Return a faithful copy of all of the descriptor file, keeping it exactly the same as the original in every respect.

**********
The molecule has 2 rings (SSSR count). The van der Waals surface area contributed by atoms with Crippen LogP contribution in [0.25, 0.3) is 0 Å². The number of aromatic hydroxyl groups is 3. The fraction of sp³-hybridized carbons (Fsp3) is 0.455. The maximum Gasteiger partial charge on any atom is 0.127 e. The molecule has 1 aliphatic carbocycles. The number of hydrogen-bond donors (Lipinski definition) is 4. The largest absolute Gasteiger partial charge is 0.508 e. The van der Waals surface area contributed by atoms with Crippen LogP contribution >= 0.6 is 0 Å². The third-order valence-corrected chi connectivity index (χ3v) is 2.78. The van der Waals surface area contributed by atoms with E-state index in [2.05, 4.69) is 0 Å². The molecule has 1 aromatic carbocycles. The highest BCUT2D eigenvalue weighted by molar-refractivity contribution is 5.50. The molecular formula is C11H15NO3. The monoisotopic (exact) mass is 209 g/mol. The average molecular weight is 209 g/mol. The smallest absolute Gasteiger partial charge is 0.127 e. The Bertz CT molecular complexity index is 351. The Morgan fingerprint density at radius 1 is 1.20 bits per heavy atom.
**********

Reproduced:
The molecule has 2 rings (SSSR count). The van der Waals surface area contributed by atoms with Crippen LogP contribution in [0.25, 0.3) is 0 Å². The number of aromatic hydroxyl groups is 3. The fraction of sp³-hybridized carbons (Fsp3) is 0.455. The maximum Gasteiger partial charge on any atom is 0.127 e. The molecule has 1 aliphatic carbocycles. The number of hydrogen-bond donors (Lipinski definition) is 4. The largest absolute Gasteiger partial charge is 0.508 e. The van der Waals surface area contributed by atoms with Crippen LogP contribution >= 0.6 is 0 Å². The third-order valence-corrected chi connectivity index (χ3v) is 2.78. The van der Waals surface area contributed by atoms with E-state index in [2.05, 4.69) is 0 Å². The molecule has 1 aromatic carbocycles. The highest BCUT2D eigenvalue weighted by molar-refractivity contribution is 5.50. The molecular formula is C11H15NO3. The monoisotopic (exact) mass is 209 g/mol. The average molecular weight is 209 g/mol. The smallest absolute Gasteiger partial charge is 0.127 e. The Bertz CT molecular complexity index is 351. The Morgan fingerprint density at radius 1 is 1.20 bits per heavy atom.